3 Perspectives on Leveraging DAM to Manage Work in Progress

ConceptShare has worked with over 100 enterprise marketing and creative services teams. By peering over their shoulders we have acquired a deep understanding of their work in progress (WIP) process, which they describe as moving from “I need an asset” to “I have an asset.” WIP is a process with a broad range of stakeholders working together to route,review and make decisions on work in progress.

Over the past twenty-four months WIP has become top of mind for marketers,creative teams and Digital Asset Management (DAM) system owners.Marketers and creative teams are demanding a solution that is designed,developed and optimized for managing the WIP process. As a result, they are asking, “Can our DAM system support the WIP process?”

What organizations have determined is that there is no single, perfect solution to manage WIP. Instead, the solution is a moving target based on an organization’s current goals with respect to workflow, available technology and process maturity.

Many of the organizations we work with are what we refer to as DAM-centric,investing a significant amount of time and resources into a DAM system.The DAM system is often thought of as an enabling or foundational technology that can and should support all phases of an asset’s lifecycle.

We have observed DAM-centric organizations work through three common options before selecting the option that will best support WIP. Below we have outlined the three options we most often see enterprises consider, how the options meet their requirements, and our observations on why they select one option over the others.

Option #1: Use a DAM System to Manage WIP

Requirements

We want a single system that manages the entire lifecycle of an asset – Yes
We want a system (with functionality, UI, UX) that is designed and optimized for WIP – No
We consider WIP to be a critical process requiring support and investment – No
We are committed to developing a strong WIP process – No

Our Observations

We see organizations adopt this option when they already have a DAM system in place. They want to leverage their investment to deliver support for WIP to benefit from having a single system for managing the entire asset lifecycle.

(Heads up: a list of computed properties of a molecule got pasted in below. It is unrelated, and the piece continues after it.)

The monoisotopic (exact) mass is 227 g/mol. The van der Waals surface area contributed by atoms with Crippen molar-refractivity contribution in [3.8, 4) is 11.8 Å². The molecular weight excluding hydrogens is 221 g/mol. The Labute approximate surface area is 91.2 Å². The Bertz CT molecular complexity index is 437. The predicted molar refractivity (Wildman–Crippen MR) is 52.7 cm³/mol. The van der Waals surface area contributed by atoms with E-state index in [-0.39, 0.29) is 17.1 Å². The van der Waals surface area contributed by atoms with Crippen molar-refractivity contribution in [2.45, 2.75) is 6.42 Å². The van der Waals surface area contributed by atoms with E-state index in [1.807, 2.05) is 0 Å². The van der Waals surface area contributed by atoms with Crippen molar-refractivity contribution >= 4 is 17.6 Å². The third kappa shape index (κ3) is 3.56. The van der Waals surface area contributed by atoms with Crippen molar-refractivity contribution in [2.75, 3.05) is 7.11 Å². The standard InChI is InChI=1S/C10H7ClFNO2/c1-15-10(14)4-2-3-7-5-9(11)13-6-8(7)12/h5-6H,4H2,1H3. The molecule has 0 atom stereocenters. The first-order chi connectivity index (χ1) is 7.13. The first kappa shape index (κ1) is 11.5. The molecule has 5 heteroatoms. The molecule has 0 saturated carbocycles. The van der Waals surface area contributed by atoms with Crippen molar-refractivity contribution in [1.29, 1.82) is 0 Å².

Organizations that choose this option don’t deliver functionality that is becoming a standard expectation for users involved in the WIP process, such as the ability to annotate an asset to communicate clear and actionable feedback.

DAM systems also have a UI/UX that was designed for storage and distribution. For the vast number of non-technical users involved in the WIP process, the DAM system’s UI/UX can complicate and slow down the overall process.

Option #2: Use Two Systems Operating Independently

Requirements

We want one system that manages the entire lifecycle of an asset – No
We want a system (with functionality, UI, UX) that is designed and optimized for WIP – Yes
We consider WIP to be a critical process requiring support and investment – Yes
We are committed to developing strong WIP processes – Yes

Our Observations

We see organizations adopt this option when they are seeking to deploy a“best of breed” WIP solution. WIP solutions are designed, developed and optimized for enterprise marketing departments and agency account teams to route, review and approve WIP.

These solutions are designed for teams that have a narrow window of time to capture stakeholder input, react to change requests and deliver approved assets. The benefit of this option is that organizations deliver functionality that is becoming a standard expectation for users involved in WIP, such as the ability to annotate an asset to communicate clear and actionable feedback.

Equally important these systems have a UI/UX that was designed for WIP and the broad range of users involved in this process.

However, organizations give up the benefits of having a single system that manages the entire asset lifecycle. By using two stand-alone systems,organizations risk creating information silos and disconnected workflows. Based on our observations, these organizations usually resolve this issue by integrating their DAM and WIP systems.

Option #3: Use Two Systems Operating Interdependently

Requirements

We want one system that manages the entire lifecycle of an asset – Yes
We want a system (with functionality, UI, UX) that is designed and optimized for WIP – Yes
We consider WIP to be a critical process requiring support and investment – Yes
We are committed to developing strong WIP processes – Yes

Our Observations

We see organizations adopt this option when they are seeking to deploy a“best of breed” WIP solution and tightly integrate it with their DAM system. These organizations believe that users should be able to work in applications designed for their role or current task, and that information and workflows should be synced across their DAM and WIP systems.

The benefit of this option is that organizations deliver functionality that is becoming a standard expectation for users involved in WIP, such as the ability to annotate an asset to communicate clear and actionable feedback.

Equally important these systems have a UI/UX that was designed for WIP and the broad range of users involved in this process. Organizations benefit from having a single, integrated system that manages the entire asset lifecycle.

John Price

John is a product marketing manager primarily focused on Customer Experience Solutions and Digital Asset Management. In today's consumer and customer oriented culture, organizations and brands with relevant, strategic and on-message communications and marketing content win the day. Clearing the path for your customer's journey leads to greater success and rewards.

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